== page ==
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. Last Updated: 07/27/2016

Blair Voted Britain's Labour Leader

LONDON -- Tony Blair, the politician most feared by the Conservative government, was voted leader of Britain's main opposition Labour party Thursday.


Blair's overwhelming victory, in a vote by Labour lawmakers, party members and trade unions, came just 24 hours after Prime Minister John Major revamped his cabinet in an effort to take the gloss off the 41-year-old barrister's expected success.


Blair's victory effectively launches the campaign for the next election, due by mid-1997, when the Conservatives will be bidding for their fifth successive victory.


Right-winger Blair achieved 57 percent of the vote, pushing left-winger John Prescott (24.1 percent) into second place and Margaret Beckett (18.9 percent) into third.


Beckett had been Labour's acting leader since John Smith died of a heart attack in May.


Prescott was elected deputy leader in a separate vote, giving Labour a left-right axis at the top that party officials believe will satisfy traditional Socialists and attract converts from the Conservatives and minority Liberal Democrats.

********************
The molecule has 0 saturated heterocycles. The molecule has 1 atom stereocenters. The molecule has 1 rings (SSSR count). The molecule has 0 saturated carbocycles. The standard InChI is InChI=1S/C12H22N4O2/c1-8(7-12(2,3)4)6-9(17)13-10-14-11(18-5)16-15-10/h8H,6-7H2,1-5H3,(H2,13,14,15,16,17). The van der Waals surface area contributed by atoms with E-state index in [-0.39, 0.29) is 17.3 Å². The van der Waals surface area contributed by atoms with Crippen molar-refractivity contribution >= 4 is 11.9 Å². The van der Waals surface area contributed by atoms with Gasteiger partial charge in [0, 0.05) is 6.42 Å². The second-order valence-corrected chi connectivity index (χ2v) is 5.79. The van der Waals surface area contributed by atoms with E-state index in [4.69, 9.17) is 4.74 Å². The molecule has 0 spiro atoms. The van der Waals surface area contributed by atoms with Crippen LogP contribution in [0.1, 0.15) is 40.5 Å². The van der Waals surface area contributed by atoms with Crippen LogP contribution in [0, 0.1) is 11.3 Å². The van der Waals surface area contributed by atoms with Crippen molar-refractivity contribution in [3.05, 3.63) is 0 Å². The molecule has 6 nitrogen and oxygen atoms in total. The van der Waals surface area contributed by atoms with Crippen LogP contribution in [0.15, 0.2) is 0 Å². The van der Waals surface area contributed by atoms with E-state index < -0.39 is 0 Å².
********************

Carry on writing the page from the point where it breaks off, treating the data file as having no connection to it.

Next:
Conservative ministers admit they are concerned that Blair's good looks and common-sense views on what is wrong with British society will attract vital middle-class voters, angry at policy U-turns, tax rises and scandals involving government lawmakers.


Blair said the Conservatives should move aside after 15 years in power. No cabinet reshuffle would be extensive enough to increase their low popularity, he said.


"Let me say to them -- you have had your chance," Blair said in his victory address. "You have had 15 years to get it right. If you can't change this country for the better after 15 years, you never will. It is time for you to go."


Major sacked four cabinet ministers and brought in younger, more dynamic junior ministers in what senior officials said would be the last reshuffle before the next election.


Blair, who inherits Labour's 15 to 20 percentage point lead in opinion polls, earned his own high rating among Labour supporters for wresting the initiative on law and order, a traditional Conservative preserve, from the government.


His phrase "tough on crime and tough on the causes of crime" summed up how deprivation and unemployment could force young people off the straight and narrow. He attacked Conservative policies that have put 2.6 million people out of work.


Labour had touted the election, with more than 4.3 million eligible to vote, as the biggest exercise in party democracy in western European history.


The three leadership contenders avoided personal attacks and stayed within the policy parameters agreed by the party. "Look at how we have changed. There was a time when such an election would have been watched with trepidation by our friends and glee by our enemies; now it is an advertisement for Labour," Blair said.